A time to scatter stones, and a time to gather them;
a time to embrace, and a time to be far from embraces. Ecclesiastes 3:5
My need for order makes it unlikely that I’ll ever embrace the opportunity to “scatter” stones. I’m more likely to arrange them in neat piles or rows depending upon their size. I’m even less likely to choose to be far from embraces. The human touch is extremely important to us all and I can’t imagine ever situating myself far enough away from my fellow humans to preclude hugging.
As I composed that last sentence, the image of my mom an hour before her passing came to mind. She’d drifted into a coma the day before. Her time among us could be counted in hours. That night, I couldn’t bring myself to leave her. It was forty minutes after my sisters had left when I realized the error of my ways. You see, when our mom received her terminal diagnosis, she was very specific regarding where she would spend her last days. The underlying message was that she had no intention of breathing her last in any of our homes. She couldn’t bear to leave us with that memory. My presence at her bedside had obviously interfered with my mom’s intent. After kissing her one last time, I drove the thirty-minute ride home. Ten minutes after I’d arrived, the phone rang. My mom had taken her leave.
Sometimes, we need to leave the proximity of those all-important embraces. There are some things which we must attend to alone.
Patient God, nudge me when it’s time to embrace those you’ve given me to love. Nudge me a bit harder when it’s time for me to step back and allow you to take care.
Thus says the LORD:
Lo, I am about to create new heavens
and a new earth;
The things of the past shall not be remembered
or come to mind.
I occasionally engage in bouts of purging. This entails my waging war on a cluttered room, closet or drawer. When I find things which have not been used in the recent past, I box them up in short order. When I hand these items over to the volunteers at my favorite charity, I receive an amazing sense of freedom in return. There is something very liberating about letting go of things from our past which do no more than clutter up our houses or our lives.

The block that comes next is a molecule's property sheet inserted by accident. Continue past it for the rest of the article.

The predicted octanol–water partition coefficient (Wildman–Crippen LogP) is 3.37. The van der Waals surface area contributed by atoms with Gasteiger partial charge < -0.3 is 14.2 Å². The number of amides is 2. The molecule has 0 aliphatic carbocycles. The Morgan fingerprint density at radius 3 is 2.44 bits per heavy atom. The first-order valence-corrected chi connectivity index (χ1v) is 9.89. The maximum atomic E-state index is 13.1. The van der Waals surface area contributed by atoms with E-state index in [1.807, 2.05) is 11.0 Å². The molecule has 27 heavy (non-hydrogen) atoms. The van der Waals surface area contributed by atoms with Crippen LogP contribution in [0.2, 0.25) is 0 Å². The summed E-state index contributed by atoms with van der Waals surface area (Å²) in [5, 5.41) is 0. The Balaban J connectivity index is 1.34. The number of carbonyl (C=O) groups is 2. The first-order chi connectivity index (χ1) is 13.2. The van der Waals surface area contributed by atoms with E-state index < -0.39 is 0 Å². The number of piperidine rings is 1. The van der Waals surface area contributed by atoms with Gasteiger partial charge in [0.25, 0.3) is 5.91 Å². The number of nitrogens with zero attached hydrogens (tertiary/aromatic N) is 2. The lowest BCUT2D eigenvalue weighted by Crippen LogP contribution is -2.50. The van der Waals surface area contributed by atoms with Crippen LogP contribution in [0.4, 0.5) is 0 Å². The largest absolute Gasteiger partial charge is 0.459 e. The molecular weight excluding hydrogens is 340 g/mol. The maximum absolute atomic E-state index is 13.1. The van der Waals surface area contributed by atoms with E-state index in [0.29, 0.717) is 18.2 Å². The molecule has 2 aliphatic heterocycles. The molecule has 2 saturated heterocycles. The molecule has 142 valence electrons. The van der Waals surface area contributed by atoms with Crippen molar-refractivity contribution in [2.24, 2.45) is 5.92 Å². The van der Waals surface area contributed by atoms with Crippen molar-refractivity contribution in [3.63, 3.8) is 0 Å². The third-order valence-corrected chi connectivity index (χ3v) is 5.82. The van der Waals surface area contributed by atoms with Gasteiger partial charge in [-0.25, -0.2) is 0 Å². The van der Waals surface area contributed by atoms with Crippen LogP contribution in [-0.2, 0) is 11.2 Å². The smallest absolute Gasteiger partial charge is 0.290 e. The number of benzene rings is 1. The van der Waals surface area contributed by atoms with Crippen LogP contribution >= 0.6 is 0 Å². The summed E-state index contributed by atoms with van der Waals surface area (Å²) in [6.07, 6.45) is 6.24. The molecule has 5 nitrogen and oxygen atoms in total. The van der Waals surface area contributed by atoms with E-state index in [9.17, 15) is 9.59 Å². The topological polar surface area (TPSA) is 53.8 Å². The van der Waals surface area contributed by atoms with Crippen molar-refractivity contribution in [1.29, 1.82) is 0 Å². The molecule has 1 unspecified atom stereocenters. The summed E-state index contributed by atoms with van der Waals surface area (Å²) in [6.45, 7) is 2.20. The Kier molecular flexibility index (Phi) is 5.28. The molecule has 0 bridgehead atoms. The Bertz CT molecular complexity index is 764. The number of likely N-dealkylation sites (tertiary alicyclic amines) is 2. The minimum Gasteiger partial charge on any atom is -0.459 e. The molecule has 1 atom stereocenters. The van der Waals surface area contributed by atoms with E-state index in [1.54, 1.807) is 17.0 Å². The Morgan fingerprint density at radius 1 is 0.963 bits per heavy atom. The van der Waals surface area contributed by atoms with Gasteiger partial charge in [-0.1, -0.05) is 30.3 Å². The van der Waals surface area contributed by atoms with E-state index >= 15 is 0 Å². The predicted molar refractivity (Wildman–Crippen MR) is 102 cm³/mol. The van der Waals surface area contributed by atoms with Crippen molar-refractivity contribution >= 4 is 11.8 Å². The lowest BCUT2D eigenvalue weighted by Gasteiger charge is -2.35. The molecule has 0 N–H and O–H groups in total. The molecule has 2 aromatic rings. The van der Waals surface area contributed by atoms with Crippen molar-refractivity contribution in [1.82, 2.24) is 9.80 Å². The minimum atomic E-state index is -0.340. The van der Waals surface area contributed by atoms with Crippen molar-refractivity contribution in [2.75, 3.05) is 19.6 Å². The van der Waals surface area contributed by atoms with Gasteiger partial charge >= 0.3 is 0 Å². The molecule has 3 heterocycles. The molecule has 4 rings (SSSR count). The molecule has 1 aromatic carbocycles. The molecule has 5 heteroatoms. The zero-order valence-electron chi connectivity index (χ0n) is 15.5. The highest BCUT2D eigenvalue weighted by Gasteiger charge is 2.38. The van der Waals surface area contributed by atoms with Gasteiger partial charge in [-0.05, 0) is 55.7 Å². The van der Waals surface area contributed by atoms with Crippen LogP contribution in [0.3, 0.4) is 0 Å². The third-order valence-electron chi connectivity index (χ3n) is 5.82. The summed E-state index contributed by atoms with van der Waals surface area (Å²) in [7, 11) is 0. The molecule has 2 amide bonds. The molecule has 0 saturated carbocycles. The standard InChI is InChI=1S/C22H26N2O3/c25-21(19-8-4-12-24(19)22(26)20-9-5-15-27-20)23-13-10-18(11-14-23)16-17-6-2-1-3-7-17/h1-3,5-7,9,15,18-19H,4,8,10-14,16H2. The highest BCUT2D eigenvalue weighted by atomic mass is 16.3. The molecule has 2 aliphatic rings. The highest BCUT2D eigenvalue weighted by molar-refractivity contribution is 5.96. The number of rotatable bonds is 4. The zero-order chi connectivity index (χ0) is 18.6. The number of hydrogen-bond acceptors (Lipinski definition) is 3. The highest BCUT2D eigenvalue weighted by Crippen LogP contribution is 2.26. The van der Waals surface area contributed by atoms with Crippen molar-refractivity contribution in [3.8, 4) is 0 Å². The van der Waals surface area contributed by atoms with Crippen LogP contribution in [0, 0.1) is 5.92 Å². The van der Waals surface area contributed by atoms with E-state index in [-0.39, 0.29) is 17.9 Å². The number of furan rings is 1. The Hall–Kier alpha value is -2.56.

I decided early on this Lent to spend time with God every day. I am pleased to share that I have kept this commitment more faithfully than I thought possible. Each time I sat to spend a few minutes with God, I had to let something else go. Sometimes, it was an unnecessary chore that I let wait for another day. Sometimes, it was unnecessary worry that I set aside, hopefully for good. In the process, I have managed to let go of some of the clutter within me and to find renewed joy inside and out.
Lent is meant to be a productive time which leaves me closer to God and closer to my best self in the end. Perhaps my Lenten efforts will be most fruitful if I continue this de-cluttering in the process.
Loving God, you create newness with every opportunity you place in my path. Help me to create newness as well by dispelling the clutter that keeps me from my best self and from you.
A time to kill, and a time to heal;
a time to tear down, and a time to build.
Change is difficult for me, especially when my established routines prove to be helpful to all concerned. “Why change what is working?” I often ask myself.
The problem is that I don’t always evaluate what “working” actually means. Is the status quo simply maintaining my peace of mind or is something positive actually being accomplished? Is adhering to what I am used to adding to the quality of my life and life around me or is it allowing a musty fog to blur the wonder left to discover?
Change is difficult for me. Still, discarding a bit of what I’m used to may bring healing to my restless spirit.
Loving God, give me the courage to let go of my routines and to embrace the opportunities which lie ahead. Be with me as I muster the courage to take that first step.